I’m mulling over Chad’s response to the story and Rose’s response to last week’s story. When is a strong personal response trouble being objective, and when is it recognising specific details that not everyone is going to get? (And to what extent should fiction aspire to that sort of specificity, as opposed to exploring it in such a way that people who do not have the relevant background can come to understand it?)
You have to call the story SF because of the nanowhatsits and other skiffy accessories, but I think a case could also be made that it’s nominal SF, a mainstream story using SF tropes as metaphor.
I’d argue with you there, Niall. There may be difficulties ‘passing’, I guess you could say, but I think with effort on both sides a bridge can be made, and understanding be had. We’re all, at base, human, which makes our mental landscapes comprehensible to each other, no matter what our experiences. My parents and my partner and I share little in the way of cultural touchstones and personal background, yet I don’t consider any of the three of them incomprehensible.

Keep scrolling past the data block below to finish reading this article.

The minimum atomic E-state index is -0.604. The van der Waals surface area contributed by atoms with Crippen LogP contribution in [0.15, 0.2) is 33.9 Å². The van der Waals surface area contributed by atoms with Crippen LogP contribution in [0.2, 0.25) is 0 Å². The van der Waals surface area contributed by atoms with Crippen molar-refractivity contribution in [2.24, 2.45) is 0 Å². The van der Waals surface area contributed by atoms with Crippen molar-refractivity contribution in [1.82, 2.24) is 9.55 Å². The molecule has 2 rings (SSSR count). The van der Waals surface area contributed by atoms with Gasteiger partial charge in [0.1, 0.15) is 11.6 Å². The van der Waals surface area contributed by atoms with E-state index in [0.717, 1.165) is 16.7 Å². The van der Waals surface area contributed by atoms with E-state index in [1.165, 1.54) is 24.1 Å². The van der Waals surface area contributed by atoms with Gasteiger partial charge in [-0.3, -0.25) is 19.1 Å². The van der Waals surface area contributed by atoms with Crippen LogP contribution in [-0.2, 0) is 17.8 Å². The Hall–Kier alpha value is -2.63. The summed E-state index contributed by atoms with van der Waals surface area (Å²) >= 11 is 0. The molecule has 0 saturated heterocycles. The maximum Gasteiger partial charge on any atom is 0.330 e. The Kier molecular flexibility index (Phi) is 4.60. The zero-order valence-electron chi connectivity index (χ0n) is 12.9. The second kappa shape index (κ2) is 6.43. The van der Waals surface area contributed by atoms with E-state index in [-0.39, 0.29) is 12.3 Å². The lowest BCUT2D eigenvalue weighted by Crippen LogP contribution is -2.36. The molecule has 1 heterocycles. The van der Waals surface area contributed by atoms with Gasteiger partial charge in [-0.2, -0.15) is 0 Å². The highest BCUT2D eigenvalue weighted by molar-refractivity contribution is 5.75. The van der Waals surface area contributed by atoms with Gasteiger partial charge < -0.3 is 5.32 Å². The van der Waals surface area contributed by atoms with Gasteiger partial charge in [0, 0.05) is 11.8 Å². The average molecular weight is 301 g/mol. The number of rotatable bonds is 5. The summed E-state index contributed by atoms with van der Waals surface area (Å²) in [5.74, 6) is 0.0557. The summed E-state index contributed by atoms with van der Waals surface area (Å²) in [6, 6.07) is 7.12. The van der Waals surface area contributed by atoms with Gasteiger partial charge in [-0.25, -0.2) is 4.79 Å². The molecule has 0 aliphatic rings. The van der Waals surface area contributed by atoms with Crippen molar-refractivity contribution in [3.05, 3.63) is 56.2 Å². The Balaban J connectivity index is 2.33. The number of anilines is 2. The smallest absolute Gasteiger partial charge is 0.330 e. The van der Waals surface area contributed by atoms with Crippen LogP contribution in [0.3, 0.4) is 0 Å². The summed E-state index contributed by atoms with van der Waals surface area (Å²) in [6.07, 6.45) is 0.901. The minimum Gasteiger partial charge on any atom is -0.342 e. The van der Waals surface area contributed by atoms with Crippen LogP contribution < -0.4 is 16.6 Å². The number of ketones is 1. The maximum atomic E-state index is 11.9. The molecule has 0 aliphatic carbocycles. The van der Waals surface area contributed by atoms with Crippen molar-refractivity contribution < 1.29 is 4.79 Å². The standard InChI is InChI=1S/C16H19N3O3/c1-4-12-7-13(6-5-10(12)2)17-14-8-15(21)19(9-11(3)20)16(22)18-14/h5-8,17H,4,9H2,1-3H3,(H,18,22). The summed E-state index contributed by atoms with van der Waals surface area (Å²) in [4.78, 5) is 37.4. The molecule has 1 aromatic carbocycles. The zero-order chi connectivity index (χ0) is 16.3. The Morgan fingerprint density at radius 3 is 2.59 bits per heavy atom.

Almost every time I see someone making the strong form of this argument in print (I can’t speak to the Baxter as I haven’t read anything of his since raft), the characters they use to illustrate it are either stubborn, unempathetic to the point of being autistic, or some combination of both. The largest problem with inter-generational understanding in my experience are that one side simply doesn’t care to expend the effort.
As to your other point, I think that my strong personal reaction to this story certainly did color my response to it, and my criticism may have been of a higher quality if I’d set that reaction aside. My issue there was that I didn’t have a lot to say that couldn’t be captured in a string of number grades. Prose Quality: 2, Characterization: 1, World-building: 2, etc. It struck me that the only thing that could bear the weight of much examination or discussion was my irritated reaction to the rosy glasses framing and American upper middle class, soft-libertarian assumptions laced throughout.